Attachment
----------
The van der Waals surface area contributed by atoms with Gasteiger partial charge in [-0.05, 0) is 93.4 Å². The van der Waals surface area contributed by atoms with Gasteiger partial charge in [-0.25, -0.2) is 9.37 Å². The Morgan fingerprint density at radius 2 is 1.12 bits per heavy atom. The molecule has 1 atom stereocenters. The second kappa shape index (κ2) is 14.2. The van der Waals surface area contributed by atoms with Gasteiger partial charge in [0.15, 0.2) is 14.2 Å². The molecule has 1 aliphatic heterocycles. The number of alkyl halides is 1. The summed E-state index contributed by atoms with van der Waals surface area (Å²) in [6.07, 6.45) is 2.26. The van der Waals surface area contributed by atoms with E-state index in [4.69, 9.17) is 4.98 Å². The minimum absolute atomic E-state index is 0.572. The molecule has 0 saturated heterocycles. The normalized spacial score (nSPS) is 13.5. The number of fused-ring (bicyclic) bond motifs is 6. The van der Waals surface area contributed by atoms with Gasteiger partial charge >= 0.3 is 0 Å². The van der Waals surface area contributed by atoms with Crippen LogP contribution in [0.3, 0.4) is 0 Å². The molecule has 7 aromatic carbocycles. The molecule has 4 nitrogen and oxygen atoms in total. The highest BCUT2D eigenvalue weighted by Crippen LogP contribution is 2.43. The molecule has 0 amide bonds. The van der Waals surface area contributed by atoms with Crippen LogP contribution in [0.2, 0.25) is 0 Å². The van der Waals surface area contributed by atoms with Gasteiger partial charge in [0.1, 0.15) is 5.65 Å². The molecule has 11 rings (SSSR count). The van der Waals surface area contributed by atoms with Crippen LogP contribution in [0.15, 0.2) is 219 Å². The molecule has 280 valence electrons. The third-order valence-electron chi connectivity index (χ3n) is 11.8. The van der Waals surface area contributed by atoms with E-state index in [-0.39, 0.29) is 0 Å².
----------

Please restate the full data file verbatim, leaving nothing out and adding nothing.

The van der Waals surface area contributed by atoms with Gasteiger partial charge in [-0.05, 0) is 93.4 Å². The van der Waals surface area contributed by atoms with Gasteiger partial charge in [-0.25, -0.2) is 9.37 Å². The Morgan fingerprint density at radius 2 is 1.12 bits per heavy atom. The molecule has 1 atom stereocenters. The second kappa shape index (κ2) is 14.2. The van der Waals surface area contributed by atoms with Gasteiger partial charge in [0.15, 0.2) is 14.2 Å². The molecule has 1 aliphatic heterocycles. The number of alkyl halides is 1. The summed E-state index contributed by atoms with van der Waals surface area (Å²) in [6.07, 6.45) is 2.26. The van der Waals surface area contributed by atoms with E-state index in [4.69, 9.17) is 4.98 Å². The minimum absolute atomic E-state index is 0.572. The molecule has 0 saturated heterocycles. The normalized spacial score (nSPS) is 13.5. The number of fused-ring (bicyclic) bond motifs is 6. The van der Waals surface area contributed by atoms with Gasteiger partial charge >= 0.3 is 0 Å². The van der Waals surface area contributed by atoms with Crippen LogP contribution in [0.3, 0.4) is 0 Å². The molecule has 7 aromatic carbocycles. The molecule has 4 nitrogen and oxygen atoms in total. The highest BCUT2D eigenvalue weighted by Crippen LogP contribution is 2.43. The molecule has 0 amide bonds. The van der Waals surface area contributed by atoms with Crippen LogP contribution in [0.2, 0.25) is 0 Å². The van der Waals surface area contributed by atoms with Gasteiger partial charge in [0.1, 0.15) is 5.65 Å². The molecule has 11 rings (SSSR count). The van der Waals surface area contributed by atoms with Crippen LogP contribution in [0.15, 0.2) is 219 Å². The molecule has 280 valence electrons. The third-order valence-electron chi connectivity index (χ3n) is 11.8. The van der Waals surface area contributed by atoms with E-state index in [-0.39, 0.29) is 0 Å².